Building consumer trust online

Building consumer trust online Donna L. Hoffman, Thomas P. Novak, and Marcos Peralta How merchants can win back lost consumer trust in the interests of e-commerce sales. Building Con Trust Online oving some Web consumers along to the purchase click is proving to be difficult, despite the impressive recent growth in online shopping. Consumer online shopping revenues and related corporate profits are still meager, though the industry is optimistic, thanks to bullish forecasts of cyberconsumer activity for the new millennium. In 1996, Internet shop- M ping revenues for U.S. users, excluding cars and real estate, were estimated by Jupiter Communications, an e-commerce consulting firm in New York, at approximately $707 million but are expected to reach nearly $37.5 billion by 2002 [1]. Meanwhile, the business-to-business side is taking off with more than $8 billion in revenues for 1997 and $327 billion predicted by 2002 just in the U.S., according to Forrester Research, an information consulting firm in Cambridge, Mass. [4]. On the consumer side, a variety of barriers are invoked to explain the continuing difficulties. There are, to be sure, numerous barriers. Such factors as the lack of standard technologies for secure payment, and the lack of profitable business models play important http://www.deepdyve.com/assets/images/DeepDyve-Logo-lg.png Communications of the ACM Association for Computing Machinery

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Publisher
Association for Computing Machinery
Copyright
Copyright © 1999 by ACM Inc.
ISSN
0001-0782
DOI
10.1145/299157.299175
Publisher site
See Article on Publisher Site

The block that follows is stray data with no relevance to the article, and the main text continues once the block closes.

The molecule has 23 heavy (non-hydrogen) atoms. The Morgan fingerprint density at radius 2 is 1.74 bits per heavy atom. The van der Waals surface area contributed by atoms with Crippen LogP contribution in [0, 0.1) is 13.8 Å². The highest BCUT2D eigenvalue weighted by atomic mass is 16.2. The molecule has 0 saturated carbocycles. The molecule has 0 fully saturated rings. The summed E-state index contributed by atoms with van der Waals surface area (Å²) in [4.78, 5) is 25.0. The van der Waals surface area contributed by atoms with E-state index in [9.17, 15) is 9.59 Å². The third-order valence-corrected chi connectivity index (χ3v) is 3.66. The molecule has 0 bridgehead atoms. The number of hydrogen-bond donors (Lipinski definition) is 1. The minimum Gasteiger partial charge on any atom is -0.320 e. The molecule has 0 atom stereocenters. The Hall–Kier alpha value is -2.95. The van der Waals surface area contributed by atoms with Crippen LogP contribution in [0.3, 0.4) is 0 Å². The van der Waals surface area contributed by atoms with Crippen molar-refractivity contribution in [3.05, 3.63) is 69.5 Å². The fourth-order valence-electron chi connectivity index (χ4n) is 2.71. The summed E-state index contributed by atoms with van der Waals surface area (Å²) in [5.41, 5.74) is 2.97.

Abstract

Donna L. Hoffman, Thomas P. Novak, and Marcos Peralta How merchants can win back lost consumer trust in the interests of e-commerce sales. Building Con Trust Online oving some Web consumers along to the purchase click is proving to be difficult, despite the impressive recent growth in online shopping. Consumer online shopping revenues and related corporate profits are still meager, though the industry is optimistic, thanks to bullish forecasts of cyberconsumer activity for the new millennium. In 1996, Internet shop- M ping revenues for U.S. users, excluding cars and real estate, were estimated by Jupiter Communications, an e-commerce consulting firm in New York, at approximately $707 million but are expected to reach nearly $37.5 billion by 2002 [1]. Meanwhile, the business-to-business side is taking off with more than $8 billion in revenues for 1997 and $327 billion predicted by 2002 just in the U.S., according to Forrester Research, an information consulting firm in Cambridge, Mass. [4]. On the consumer side, a variety of barriers are invoked to explain the continuing difficulties. There are, to be sure, numerous barriers. Such factors as the lack of standard technologies for secure payment, and the lack of profitable business models play important

Journal

Communications of the ACMAssociation for Computing Machinery

Published: Apr 1, 1999

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